First Things -- 3635 East Paces Circle, Unit 1414, Atlanta, GA 30326
A Story With a Message: Imagine for a minute that you are in a lifeboat with a group of fellow survivors. Food and water are very limited. There is the potential for storms that could swamp the boat, threatening the lives of all on board. The situation is critical. Ideas of what to do next vary – often conflicting. What do you do?
The first thing everyone on board needs to do is to calm down. The second thing everyone on board needs to do is to recognize there is such a thing as truth and that identifying the truth is critical to survival. What is the best way to do that? A key word here is “listen.” Everyone on board who has an opinion should be allowed to share their opinion and why they feel their approach is the best approach. After all suggestions have been shared in a quiet, calm way, the group can make an informed decision that offers the best chance of keeping everyone alive.
Unfortunately, emotions are likely to run high. Decisions may be made on the basis of who has the loudest voice or who is the biggest or strongest rather than what makes the most sense. A bully may dominate and ultimate put the lives of all on board in jeopardy – including himself – because his basic desire to “win” kicks in. At that moment, winning in the sense of getting his way, is the most important goal the bully sees. The search for truth got lost at some point along the way in all the emotion involved in arguing who is right and who is wrong.
Winning: The key point of the lifeboat illustration is that finding the truth is always the only real “win” in critical situations. In life, there is no more critical issue than origins. In a very real sense, every human being is in the lifeboat. In a very real sense, finding the truth is more important than “winning” by dominating those who disagree. In a very real sense, emotions and competitiveness are our enemies in the search for truth.
Tragically, the field of origins is more often a battlefield than a think tank. Many of those who believe in creation have strong feelings against those who believe in natural causes. That is true partly because they want to “win” and partly because, in a desire to “win” for the creation view, creationists have often been rude – if not hateful – to those who disagree. Why are Christians inappropriate in their approach to those who reject the Bible? Because in their desire to “win,” they have lost sight of what is appropriate behavior. Even if they are right, they are wrong and their approach is counterproductive.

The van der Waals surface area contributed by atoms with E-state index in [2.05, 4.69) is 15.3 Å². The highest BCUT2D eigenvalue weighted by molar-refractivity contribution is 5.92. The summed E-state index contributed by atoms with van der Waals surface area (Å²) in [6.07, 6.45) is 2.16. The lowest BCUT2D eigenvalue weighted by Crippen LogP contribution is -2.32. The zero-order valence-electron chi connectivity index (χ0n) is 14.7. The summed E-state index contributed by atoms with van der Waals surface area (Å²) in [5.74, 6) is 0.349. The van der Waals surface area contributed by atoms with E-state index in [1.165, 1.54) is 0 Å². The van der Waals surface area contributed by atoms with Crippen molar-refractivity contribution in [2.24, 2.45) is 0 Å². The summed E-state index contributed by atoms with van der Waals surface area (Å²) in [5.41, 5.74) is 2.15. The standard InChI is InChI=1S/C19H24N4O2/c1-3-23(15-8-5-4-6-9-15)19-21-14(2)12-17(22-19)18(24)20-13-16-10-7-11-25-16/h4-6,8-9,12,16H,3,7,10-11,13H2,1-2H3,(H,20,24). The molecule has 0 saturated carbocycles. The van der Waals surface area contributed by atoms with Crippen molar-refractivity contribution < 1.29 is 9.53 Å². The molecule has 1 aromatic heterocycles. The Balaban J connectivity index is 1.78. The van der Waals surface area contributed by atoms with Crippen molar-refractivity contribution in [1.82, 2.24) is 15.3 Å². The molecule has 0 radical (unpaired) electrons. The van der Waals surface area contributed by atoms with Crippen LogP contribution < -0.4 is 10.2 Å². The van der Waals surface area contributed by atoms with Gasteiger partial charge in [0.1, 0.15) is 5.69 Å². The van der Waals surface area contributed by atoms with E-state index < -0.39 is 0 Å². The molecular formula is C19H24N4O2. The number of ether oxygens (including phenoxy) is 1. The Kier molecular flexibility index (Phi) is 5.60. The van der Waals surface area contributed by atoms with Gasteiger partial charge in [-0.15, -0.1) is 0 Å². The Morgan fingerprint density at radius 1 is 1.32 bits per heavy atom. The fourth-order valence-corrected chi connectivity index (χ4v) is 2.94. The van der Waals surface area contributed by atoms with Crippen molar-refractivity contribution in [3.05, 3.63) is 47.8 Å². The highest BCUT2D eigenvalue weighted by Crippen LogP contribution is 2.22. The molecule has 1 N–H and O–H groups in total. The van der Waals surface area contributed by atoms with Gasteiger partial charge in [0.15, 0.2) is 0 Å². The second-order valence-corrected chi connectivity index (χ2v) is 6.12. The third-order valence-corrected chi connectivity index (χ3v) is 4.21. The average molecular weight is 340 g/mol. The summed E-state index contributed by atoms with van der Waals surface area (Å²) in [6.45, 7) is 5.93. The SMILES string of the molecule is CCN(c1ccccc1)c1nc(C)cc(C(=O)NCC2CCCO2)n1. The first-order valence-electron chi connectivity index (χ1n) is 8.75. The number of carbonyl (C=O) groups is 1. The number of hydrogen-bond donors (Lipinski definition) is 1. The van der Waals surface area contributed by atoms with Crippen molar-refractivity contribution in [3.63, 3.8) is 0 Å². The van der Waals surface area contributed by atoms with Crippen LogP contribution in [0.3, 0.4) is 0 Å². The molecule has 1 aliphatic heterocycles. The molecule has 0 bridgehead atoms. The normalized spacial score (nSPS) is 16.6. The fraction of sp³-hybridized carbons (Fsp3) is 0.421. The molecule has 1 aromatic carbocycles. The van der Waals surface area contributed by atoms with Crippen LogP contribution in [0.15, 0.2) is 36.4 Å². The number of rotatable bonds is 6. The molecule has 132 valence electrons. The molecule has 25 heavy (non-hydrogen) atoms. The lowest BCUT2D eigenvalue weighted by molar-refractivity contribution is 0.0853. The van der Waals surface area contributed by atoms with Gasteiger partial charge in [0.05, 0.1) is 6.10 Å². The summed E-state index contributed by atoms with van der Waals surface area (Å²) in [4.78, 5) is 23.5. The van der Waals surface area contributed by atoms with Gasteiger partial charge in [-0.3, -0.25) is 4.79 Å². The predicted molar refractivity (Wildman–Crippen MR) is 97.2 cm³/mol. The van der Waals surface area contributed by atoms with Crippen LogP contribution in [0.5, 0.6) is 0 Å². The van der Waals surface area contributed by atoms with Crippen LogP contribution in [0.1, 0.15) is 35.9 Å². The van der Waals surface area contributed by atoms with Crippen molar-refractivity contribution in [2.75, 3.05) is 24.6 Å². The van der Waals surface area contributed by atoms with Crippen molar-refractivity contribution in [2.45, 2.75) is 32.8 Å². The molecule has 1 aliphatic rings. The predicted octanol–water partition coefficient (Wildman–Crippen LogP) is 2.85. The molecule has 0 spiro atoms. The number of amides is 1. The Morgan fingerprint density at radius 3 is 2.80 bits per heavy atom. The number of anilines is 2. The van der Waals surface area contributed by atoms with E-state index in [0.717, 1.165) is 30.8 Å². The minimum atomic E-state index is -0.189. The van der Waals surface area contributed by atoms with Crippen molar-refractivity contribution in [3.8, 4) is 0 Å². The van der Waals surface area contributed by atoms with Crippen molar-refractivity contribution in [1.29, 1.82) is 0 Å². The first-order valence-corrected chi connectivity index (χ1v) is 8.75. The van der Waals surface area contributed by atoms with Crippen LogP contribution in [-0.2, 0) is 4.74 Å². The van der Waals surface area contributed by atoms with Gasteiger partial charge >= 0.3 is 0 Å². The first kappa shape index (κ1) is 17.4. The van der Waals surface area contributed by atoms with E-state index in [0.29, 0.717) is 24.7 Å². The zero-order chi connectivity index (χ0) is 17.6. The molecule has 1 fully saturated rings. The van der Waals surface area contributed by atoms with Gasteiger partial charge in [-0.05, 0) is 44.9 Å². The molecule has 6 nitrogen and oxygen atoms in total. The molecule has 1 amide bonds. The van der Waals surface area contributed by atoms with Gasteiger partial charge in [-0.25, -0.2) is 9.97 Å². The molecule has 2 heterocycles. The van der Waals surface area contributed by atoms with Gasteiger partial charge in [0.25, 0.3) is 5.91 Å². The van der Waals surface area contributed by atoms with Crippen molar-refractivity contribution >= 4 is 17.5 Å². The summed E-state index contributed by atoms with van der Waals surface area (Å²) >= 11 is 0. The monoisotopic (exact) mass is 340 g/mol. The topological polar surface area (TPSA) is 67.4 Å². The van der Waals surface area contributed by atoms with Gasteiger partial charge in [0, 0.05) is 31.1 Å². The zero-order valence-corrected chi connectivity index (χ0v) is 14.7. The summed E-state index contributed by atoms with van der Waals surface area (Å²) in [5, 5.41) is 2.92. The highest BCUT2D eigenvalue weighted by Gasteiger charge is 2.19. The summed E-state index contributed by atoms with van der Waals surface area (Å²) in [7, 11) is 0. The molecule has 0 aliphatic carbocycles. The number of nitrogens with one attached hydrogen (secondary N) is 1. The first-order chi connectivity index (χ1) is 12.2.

That problem goes both ways. Proponents of natural causes have strong feelings against those who believe in creation. That is true partly because, in a desire to “win” for the natural causes view, supporters have often been rude – if not hateful – to those who disagree. Why are supporters of natural causes inappropriate in their approach to those who accept the Bible? Because in their desire to “win,” they have lost sight of what is appropriate behavior. Even if they are right they are wrong and their approach is counterproductive.
History: In every conflict, both sides have tales to tell of how they were mistreated by the other side. They may justify inappropriate behavior because they have been victims of inappropriate behavior. The statement, “You don’t know what they did to me!” is another enemy in the search for truth. Finding truth sometimes means we have to set aside the past – no matter how badly we have been treated. In the field of origins, both sides have exhibited inappropriate behavior at times in the past. There are no perfect people. We are fellow passengers in a lifeboat who have let our emotions get the best of us at times. But we need to know the truth and in order to do that, we have to listen some of the time and keep our minds open.
Reality: What we know for sure is that someone is wrong. Whoever that is should want to know they are wrong, because their lifeboat is headed the wrong way – perhaps to certain disaster.
At the end of the day, defending a wrong position is not helpful to anyone – including those we love. To identify truth, we need to work together. We need to take a deep breath, calm down, and recognize we are all in the same lifeboat. We need to recognize that emotions sometimes cause nice people to be less than nice, but even when they do, that does not mean everything they say is wrong.
What we want – what we need – is truth. If the Bible is telling the truth, it is critical for everyone “in the lifeboat” to know that. Christians who have points to make should be able to and should be willing to do that in a quiet, calm, respectful way and what they say should be given due consideration by those who disagree – recognizing that, if the Christians are right – their eternal destination is on the line.
On the other hand, those who support natural causes should be able to and should also be willing to make their points in a quiet, calm, respectful way and what they say should be given due consideration by those who disagree – recognizing that, if the supporters of natural causes are right – it is pointless to worship a myth. If we only go around once in life and after that, we simply cease to exist, we should live our lives with that reality in mind in order to make the most of the one short life we have.
If truth is Identified as truth,
and error is identified as error
We all win!